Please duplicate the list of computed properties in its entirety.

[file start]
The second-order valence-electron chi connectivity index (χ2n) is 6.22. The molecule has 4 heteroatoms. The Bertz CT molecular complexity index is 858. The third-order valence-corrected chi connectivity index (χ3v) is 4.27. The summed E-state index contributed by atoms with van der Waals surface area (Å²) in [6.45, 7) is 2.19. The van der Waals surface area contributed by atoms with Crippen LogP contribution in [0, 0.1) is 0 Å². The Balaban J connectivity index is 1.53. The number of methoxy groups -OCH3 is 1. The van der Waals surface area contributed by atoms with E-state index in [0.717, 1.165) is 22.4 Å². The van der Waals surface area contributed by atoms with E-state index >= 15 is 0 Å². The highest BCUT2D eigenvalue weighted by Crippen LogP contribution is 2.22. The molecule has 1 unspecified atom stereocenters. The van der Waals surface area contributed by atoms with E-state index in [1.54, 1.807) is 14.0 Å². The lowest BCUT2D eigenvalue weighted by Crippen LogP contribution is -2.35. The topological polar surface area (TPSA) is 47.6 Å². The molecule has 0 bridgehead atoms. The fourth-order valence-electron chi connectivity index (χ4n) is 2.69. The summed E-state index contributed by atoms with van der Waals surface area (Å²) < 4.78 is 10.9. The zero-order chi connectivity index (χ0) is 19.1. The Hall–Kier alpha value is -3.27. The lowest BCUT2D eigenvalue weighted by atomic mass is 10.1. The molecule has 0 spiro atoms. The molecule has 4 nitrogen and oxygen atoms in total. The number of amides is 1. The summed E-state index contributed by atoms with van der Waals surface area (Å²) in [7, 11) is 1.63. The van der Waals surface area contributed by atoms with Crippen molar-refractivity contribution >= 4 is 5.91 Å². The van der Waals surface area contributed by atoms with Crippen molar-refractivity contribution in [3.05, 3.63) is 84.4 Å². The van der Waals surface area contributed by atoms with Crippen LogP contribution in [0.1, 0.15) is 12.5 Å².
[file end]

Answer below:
The second-order valence-electron chi connectivity index (χ2n) is 6.22. The molecule has 4 heteroatoms. The Bertz CT molecular complexity index is 858. The third-order valence-corrected chi connectivity index (χ3v) is 4.27. The summed E-state index contributed by atoms with van der Waals surface area (Å²) in [6.45, 7) is 2.19. The van der Waals surface area contributed by atoms with Crippen LogP contribution in [0, 0.1) is 0 Å². The Balaban J connectivity index is 1.53. The number of methoxy groups -OCH3 is 1. The van der Waals surface area contributed by atoms with E-state index in [0.717, 1.165) is 22.4 Å². The van der Waals surface area contributed by atoms with E-state index >= 15 is 0 Å². The highest BCUT2D eigenvalue weighted by Crippen LogP contribution is 2.22. The molecule has 1 unspecified atom stereocenters. The van der Waals surface area contributed by atoms with E-state index in [1.54, 1.807) is 14.0 Å². The lowest BCUT2D eigenvalue weighted by Crippen LogP contribution is -2.35. The topological polar surface area (TPSA) is 47.6 Å². The molecule has 0 bridgehead atoms. The fourth-order valence-electron chi connectivity index (χ4n) is 2.69. The summed E-state index contributed by atoms with van der Waals surface area (Å²) < 4.78 is 10.9. The zero-order chi connectivity index (χ0) is 19.1. The Hall–Kier alpha value is -3.27. The lowest BCUT2D eigenvalue weighted by atomic mass is 10.1. The molecule has 0 spiro atoms. The molecule has 4 nitrogen and oxygen atoms in total. The number of amides is 1. The summed E-state index contributed by atoms with van der Waals surface area (Å²) in [7, 11) is 1.63. The van der Waals surface area contributed by atoms with Crippen molar-refractivity contribution >= 4 is 5.91 Å². The van der Waals surface area contributed by atoms with Crippen molar-refractivity contribution in [3.05, 3.63) is 84.4 Å². The van der Waals surface area contributed by atoms with Crippen LogP contribution in [0.1, 0.15) is 12.5 Å².